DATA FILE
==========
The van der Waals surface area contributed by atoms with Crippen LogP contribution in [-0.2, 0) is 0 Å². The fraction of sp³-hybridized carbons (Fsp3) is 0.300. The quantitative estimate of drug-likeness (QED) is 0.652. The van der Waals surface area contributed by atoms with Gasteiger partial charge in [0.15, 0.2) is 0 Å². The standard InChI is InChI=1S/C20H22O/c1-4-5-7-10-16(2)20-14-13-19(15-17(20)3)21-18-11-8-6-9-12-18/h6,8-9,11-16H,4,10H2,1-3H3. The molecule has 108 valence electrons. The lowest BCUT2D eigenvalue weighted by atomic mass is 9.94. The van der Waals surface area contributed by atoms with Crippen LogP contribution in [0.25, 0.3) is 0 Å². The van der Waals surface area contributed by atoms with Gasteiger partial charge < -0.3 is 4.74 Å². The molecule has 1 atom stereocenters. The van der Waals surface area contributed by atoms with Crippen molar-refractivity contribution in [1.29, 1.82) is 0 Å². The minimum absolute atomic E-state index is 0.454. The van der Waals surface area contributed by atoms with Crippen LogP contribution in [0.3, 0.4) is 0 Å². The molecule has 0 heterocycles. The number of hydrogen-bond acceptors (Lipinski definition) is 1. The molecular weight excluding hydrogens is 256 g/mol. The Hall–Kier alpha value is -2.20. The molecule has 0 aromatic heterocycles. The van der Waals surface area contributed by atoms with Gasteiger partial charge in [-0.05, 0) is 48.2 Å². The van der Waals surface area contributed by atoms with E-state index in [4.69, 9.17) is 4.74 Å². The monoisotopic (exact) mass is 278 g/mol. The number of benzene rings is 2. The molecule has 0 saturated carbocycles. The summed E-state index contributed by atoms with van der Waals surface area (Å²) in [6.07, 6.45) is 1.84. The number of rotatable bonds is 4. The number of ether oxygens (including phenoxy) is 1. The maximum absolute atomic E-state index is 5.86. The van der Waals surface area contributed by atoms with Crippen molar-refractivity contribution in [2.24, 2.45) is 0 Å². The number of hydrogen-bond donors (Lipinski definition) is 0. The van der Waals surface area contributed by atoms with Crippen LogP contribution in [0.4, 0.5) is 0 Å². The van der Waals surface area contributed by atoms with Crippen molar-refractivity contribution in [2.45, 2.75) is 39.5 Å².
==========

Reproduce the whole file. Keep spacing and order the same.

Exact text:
The van der Waals surface area contributed by atoms with Crippen LogP contribution in [-0.2, 0) is 0 Å². The fraction of sp³-hybridized carbons (Fsp3) is 0.300. The quantitative estimate of drug-likeness (QED) is 0.652. The van der Waals surface area contributed by atoms with Gasteiger partial charge in [0.15, 0.2) is 0 Å². The standard InChI is InChI=1S/C20H22O/c1-4-5-7-10-16(2)20-14-13-19(15-17(20)3)21-18-11-8-6-9-12-18/h6,8-9,11-16H,4,10H2,1-3H3. The molecule has 108 valence electrons. The lowest BCUT2D eigenvalue weighted by atomic mass is 9.94. The van der Waals surface area contributed by atoms with Crippen LogP contribution in [0.25, 0.3) is 0 Å². The van der Waals surface area contributed by atoms with Gasteiger partial charge < -0.3 is 4.74 Å². The molecule has 1 atom stereocenters. The van der Waals surface area contributed by atoms with Crippen molar-refractivity contribution in [1.29, 1.82) is 0 Å². The minimum absolute atomic E-state index is 0.454. The van der Waals surface area contributed by atoms with Crippen LogP contribution in [0.3, 0.4) is 0 Å². The molecule has 0 heterocycles. The number of hydrogen-bond acceptors (Lipinski definition) is 1. The molecular weight excluding hydrogens is 256 g/mol. The Hall–Kier alpha value is -2.20. The molecule has 0 aromatic heterocycles. The van der Waals surface area contributed by atoms with Gasteiger partial charge in [-0.05, 0) is 48.2 Å². The van der Waals surface area contributed by atoms with E-state index in [4.69, 9.17) is 4.74 Å². The monoisotopic (exact) mass is 278 g/mol. The number of benzene rings is 2. The molecule has 0 saturated carbocycles. The summed E-state index contributed by atoms with van der Waals surface area (Å²) in [6.07, 6.45) is 1.84. The number of rotatable bonds is 4. The number of ether oxygens (including phenoxy) is 1. The maximum absolute atomic E-state index is 5.86. The van der Waals surface area contributed by atoms with Crippen molar-refractivity contribution in [2.24, 2.45) is 0 Å². The number of hydrogen-bond donors (Lipinski definition) is 0. The van der Waals surface area contributed by atoms with Crippen LogP contribution in [0.4, 0.5) is 0 Å². The van der Waals surface area contributed by atoms with Crippen molar-refractivity contribution in [2.45, 2.75) is 39.5 Å².